Hamburger joint owner Art Meier is mad.
The proprietor of Art’s Burgers in El Monte, Meier fears losing sales if the city’s voters approve a tax on sugary drinks that would add 12 cents to the cost of a can of Coke.
The emergency move last month by the El Monte City Council to put the measure on the November ballot was unexpected.
If it passes, Meier believes it could result in a nightmare for businesses like his, what with keeping track of how many ounces of taxable Coca-Cola, as opposed to nontaxable Diet Coke, customers get from an open fountain, for example.
“I don’t see this as right, declaring a fiscal emergency just so they can tax us,” Meier said.
He is not alone in his feelings, nor is El Monte the only city taking this tack. Retailers and business owners in Culver City and La Mirada also are facing the prospect of unexpected sales tax hikes if voters approve ballot measures in November. Emergency tax-hike proposals in two other cities – Duarte and Baldwin Park – fell short of making the ballot.
Business reaction to the tax proposals has been surprisingly mixed. Some business owners say they would rather face a higher tax than watch their cities cut more in services. Others oppose the tax hikes, saying they would drive away customers and scare off businesses from opening or locating in their cities.
The slew of proposed tax hikes was brought on by the increasingly dire financial straits cities face. After several years of budget and staff cutbacks as revenues sagged during the long economic slowdown, cities were slammed earlier this year when the state ordered the dissolution of local redevelopment agencies, forcing most cities to turn over millions of dollars each to the state.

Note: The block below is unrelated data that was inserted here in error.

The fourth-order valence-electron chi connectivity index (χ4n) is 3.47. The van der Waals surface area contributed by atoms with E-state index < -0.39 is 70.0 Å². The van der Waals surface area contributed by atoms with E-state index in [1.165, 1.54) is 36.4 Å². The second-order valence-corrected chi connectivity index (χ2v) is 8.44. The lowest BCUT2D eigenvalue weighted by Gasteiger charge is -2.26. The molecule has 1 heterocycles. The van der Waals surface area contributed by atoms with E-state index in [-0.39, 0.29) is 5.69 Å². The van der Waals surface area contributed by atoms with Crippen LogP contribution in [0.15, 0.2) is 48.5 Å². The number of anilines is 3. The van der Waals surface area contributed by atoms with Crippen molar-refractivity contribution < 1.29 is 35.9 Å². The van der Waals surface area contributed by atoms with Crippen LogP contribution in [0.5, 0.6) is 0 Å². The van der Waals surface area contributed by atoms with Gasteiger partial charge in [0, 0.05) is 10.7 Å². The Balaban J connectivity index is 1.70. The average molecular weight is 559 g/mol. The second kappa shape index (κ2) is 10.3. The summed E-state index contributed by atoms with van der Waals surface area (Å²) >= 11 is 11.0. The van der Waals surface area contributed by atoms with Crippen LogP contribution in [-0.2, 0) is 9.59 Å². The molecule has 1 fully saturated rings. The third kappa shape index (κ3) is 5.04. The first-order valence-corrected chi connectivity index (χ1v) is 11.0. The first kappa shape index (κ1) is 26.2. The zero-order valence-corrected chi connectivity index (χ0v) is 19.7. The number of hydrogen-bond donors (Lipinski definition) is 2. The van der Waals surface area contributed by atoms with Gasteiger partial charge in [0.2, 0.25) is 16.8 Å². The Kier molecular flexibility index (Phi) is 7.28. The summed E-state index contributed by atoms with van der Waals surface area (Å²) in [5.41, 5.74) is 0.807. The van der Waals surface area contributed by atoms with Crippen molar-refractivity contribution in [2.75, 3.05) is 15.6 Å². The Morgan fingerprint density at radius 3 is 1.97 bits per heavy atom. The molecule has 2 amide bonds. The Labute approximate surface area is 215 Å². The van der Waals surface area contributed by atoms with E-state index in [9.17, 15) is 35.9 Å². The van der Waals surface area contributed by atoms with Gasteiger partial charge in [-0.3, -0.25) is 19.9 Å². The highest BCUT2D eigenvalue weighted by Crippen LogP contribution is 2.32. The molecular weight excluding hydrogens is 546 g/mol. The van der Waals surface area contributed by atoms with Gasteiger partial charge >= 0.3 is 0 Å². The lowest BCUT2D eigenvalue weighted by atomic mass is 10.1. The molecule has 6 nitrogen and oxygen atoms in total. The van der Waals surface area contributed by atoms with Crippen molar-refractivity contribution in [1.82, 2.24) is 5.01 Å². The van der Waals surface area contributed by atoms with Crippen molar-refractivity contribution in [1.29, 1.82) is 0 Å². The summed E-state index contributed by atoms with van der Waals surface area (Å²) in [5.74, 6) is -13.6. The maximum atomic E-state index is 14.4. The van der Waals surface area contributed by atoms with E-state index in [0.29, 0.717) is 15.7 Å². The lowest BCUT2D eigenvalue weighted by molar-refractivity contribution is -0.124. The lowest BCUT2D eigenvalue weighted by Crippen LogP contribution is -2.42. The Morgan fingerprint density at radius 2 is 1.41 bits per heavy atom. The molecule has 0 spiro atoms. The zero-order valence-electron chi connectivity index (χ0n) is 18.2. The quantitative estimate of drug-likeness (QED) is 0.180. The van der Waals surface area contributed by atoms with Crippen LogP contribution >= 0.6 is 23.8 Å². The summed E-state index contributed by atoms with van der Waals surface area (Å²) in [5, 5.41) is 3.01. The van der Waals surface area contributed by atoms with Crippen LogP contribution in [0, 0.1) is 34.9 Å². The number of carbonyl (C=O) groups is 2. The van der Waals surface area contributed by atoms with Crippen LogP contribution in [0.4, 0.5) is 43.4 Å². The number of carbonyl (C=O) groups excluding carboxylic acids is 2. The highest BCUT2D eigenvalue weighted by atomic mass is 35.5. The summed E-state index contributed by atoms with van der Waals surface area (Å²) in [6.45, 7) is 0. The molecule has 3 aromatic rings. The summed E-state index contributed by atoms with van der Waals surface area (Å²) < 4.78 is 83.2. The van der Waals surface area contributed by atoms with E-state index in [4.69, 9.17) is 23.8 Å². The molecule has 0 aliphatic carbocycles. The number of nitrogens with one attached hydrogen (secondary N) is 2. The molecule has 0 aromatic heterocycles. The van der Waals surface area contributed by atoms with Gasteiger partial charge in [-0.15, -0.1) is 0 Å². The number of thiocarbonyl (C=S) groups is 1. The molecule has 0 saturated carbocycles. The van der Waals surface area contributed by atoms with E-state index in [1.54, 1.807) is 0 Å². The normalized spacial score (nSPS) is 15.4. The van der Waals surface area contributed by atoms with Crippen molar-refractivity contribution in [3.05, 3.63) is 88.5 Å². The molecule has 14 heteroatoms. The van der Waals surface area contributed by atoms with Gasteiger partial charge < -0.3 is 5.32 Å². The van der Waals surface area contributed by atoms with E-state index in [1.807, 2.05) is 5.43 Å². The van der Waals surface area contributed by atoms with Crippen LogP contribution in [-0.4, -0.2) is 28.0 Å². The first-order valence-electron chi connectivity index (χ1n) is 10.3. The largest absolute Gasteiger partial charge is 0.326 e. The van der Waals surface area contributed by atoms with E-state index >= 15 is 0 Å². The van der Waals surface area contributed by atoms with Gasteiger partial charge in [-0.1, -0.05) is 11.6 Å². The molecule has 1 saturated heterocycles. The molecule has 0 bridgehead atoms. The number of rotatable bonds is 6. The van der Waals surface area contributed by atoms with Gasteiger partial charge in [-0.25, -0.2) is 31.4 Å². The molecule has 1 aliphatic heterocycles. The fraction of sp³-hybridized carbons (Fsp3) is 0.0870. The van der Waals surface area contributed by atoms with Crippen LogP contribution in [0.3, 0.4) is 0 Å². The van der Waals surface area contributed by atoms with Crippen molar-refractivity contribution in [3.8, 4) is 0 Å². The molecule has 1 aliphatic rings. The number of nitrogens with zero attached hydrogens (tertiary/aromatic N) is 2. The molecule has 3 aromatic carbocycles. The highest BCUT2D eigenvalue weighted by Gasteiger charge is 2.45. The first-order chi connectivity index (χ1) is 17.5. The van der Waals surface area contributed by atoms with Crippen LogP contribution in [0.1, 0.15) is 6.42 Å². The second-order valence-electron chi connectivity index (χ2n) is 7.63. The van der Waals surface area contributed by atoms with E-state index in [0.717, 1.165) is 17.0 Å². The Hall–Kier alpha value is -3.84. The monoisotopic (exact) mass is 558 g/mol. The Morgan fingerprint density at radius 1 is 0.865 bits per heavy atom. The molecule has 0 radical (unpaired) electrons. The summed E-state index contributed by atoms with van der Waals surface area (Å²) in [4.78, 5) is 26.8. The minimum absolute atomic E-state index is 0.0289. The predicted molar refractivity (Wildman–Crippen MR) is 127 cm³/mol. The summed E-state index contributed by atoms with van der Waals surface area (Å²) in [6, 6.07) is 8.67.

In the last two months, three California cities have declared bankruptcy: Stockton, Mammoth Lakes and San Bernardino. In Los Angeles County, some officials in Compton have threatened a bankruptcy filing in coming months, claiming the city will no longer be able to pay its bills. But so far, there’s been no official action toward bankruptcy.
“The redevelopment kill was the accelerant for many of these cities, like a bank calling in a line of credit,” said Larry Kosmont, an economic development consultant in Los Angeles.
The tax hikes have generated the most controversy in El Monte, where the City Council took a double-barrel approach. The council first voted to ask voters to extend an existing temporary half-cent sales tax hike for another five years to mid-2019.
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